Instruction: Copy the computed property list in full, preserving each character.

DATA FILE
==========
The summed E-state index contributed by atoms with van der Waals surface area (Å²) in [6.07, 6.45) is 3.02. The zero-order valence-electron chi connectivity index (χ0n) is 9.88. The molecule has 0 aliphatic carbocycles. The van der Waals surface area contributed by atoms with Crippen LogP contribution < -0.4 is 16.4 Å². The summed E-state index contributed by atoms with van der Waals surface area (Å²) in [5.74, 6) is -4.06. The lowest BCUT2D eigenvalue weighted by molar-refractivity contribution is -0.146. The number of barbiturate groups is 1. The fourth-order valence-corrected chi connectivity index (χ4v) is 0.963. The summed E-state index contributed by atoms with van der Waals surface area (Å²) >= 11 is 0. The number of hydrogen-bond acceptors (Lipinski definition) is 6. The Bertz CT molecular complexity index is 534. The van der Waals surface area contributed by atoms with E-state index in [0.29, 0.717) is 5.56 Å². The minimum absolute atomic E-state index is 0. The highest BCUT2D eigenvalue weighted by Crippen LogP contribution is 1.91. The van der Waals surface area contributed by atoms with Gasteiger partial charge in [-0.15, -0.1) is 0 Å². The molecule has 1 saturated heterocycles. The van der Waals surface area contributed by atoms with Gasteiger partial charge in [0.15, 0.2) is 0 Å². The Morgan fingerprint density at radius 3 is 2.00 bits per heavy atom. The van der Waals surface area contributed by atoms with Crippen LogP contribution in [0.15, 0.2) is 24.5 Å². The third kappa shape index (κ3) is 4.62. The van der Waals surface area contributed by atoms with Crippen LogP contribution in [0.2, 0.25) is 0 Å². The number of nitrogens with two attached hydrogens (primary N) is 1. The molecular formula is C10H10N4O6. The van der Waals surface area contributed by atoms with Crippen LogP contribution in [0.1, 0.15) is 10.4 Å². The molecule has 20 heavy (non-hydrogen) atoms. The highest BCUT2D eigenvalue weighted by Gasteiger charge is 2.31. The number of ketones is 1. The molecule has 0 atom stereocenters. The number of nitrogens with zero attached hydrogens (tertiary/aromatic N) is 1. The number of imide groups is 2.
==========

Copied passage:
The summed E-state index contributed by atoms with van der Waals surface area (Å²) in [6.07, 6.45) is 3.02. The zero-order valence-electron chi connectivity index (χ0n) is 9.88. The molecule has 0 aliphatic carbocycles. The van der Waals surface area contributed by atoms with Crippen LogP contribution < -0.4 is 16.4 Å². The summed E-state index contributed by atoms with van der Waals surface area (Å²) in [5.74, 6) is -4.06. The lowest BCUT2D eigenvalue weighted by molar-refractivity contribution is -0.146. The number of barbiturate groups is 1. The fourth-order valence-corrected chi connectivity index (χ4v) is 0.963. The summed E-state index contributed by atoms with van der Waals surface area (Å²) >= 11 is 0. The number of hydrogen-bond acceptors (Lipinski definition) is 6. The Bertz CT molecular complexity index is 534. The van der Waals surface area contributed by atoms with E-state index in [0.29, 0.717) is 5.56 Å². The minimum absolute atomic E-state index is 0. The highest BCUT2D eigenvalue weighted by Crippen LogP contribution is 1.91. The van der Waals surface area contributed by atoms with Gasteiger partial charge in [-0.15, -0.1) is 0 Å². The molecule has 1 saturated heterocycles. The van der Waals surface area contributed by atoms with Gasteiger partial charge in [0.15, 0.2) is 0 Å². The Morgan fingerprint density at radius 3 is 2.00 bits per heavy atom. The van der Waals surface area contributed by atoms with Crippen LogP contribution in [0.15, 0.2) is 24.5 Å². The third kappa shape index (κ3) is 4.62. The van der Waals surface area contributed by atoms with Crippen LogP contribution in [0.2, 0.25) is 0 Å². The number of nitrogens with two attached hydrogens (primary N) is 1. The molecular formula is C10H10N4O6. The van der Waals surface area contributed by atoms with Crippen LogP contribution in [0.1, 0.15) is 10.4 Å². The molecule has 20 heavy (non-hydrogen) atoms. The highest BCUT2D eigenvalue weighted by Gasteiger charge is 2.31. The number of ketones is 1. The molecule has 0 atom stereocenters. The number of nitrogens with zero attached hydrogens (tertiary/aromatic N) is 1. The number of imide groups is 2.